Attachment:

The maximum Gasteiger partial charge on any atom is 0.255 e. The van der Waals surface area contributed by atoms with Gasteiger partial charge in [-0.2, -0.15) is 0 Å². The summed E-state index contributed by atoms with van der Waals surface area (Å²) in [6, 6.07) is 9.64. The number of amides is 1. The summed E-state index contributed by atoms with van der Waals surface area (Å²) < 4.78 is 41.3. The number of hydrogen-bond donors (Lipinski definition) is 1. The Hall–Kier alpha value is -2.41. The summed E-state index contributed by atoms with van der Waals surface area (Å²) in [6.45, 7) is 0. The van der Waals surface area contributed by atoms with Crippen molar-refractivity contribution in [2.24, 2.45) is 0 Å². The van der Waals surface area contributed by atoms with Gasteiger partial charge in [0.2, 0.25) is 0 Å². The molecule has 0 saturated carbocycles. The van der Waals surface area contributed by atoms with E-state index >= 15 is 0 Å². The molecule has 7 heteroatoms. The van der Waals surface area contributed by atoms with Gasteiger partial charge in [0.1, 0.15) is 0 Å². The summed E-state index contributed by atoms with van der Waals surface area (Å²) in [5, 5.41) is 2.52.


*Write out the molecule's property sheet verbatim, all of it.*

The maximum Gasteiger partial charge on any atom is 0.255 e. The van der Waals surface area contributed by atoms with Gasteiger partial charge in [-0.2, -0.15) is 0 Å². The summed E-state index contributed by atoms with van der Waals surface area (Å²) in [6, 6.07) is 9.64. The number of amides is 1. The summed E-state index contributed by atoms with van der Waals surface area (Å²) < 4.78 is 41.3. The number of hydrogen-bond donors (Lipinski definition) is 1. The Hall–Kier alpha value is -2.41. The summed E-state index contributed by atoms with van der Waals surface area (Å²) in [6.45, 7) is 0. The van der Waals surface area contributed by atoms with Crippen molar-refractivity contribution in [2.24, 2.45) is 0 Å². The van der Waals surface area contributed by atoms with Gasteiger partial charge in [0.2, 0.25) is 0 Å². The molecule has 0 saturated carbocycles. The van der Waals surface area contributed by atoms with E-state index >= 15 is 0 Å². The molecule has 7 heteroatoms. The van der Waals surface area contributed by atoms with Gasteiger partial charge in [0.1, 0.15) is 0 Å². The summed E-state index contributed by atoms with van der Waals surface area (Å²) in [5, 5.41) is 2.52.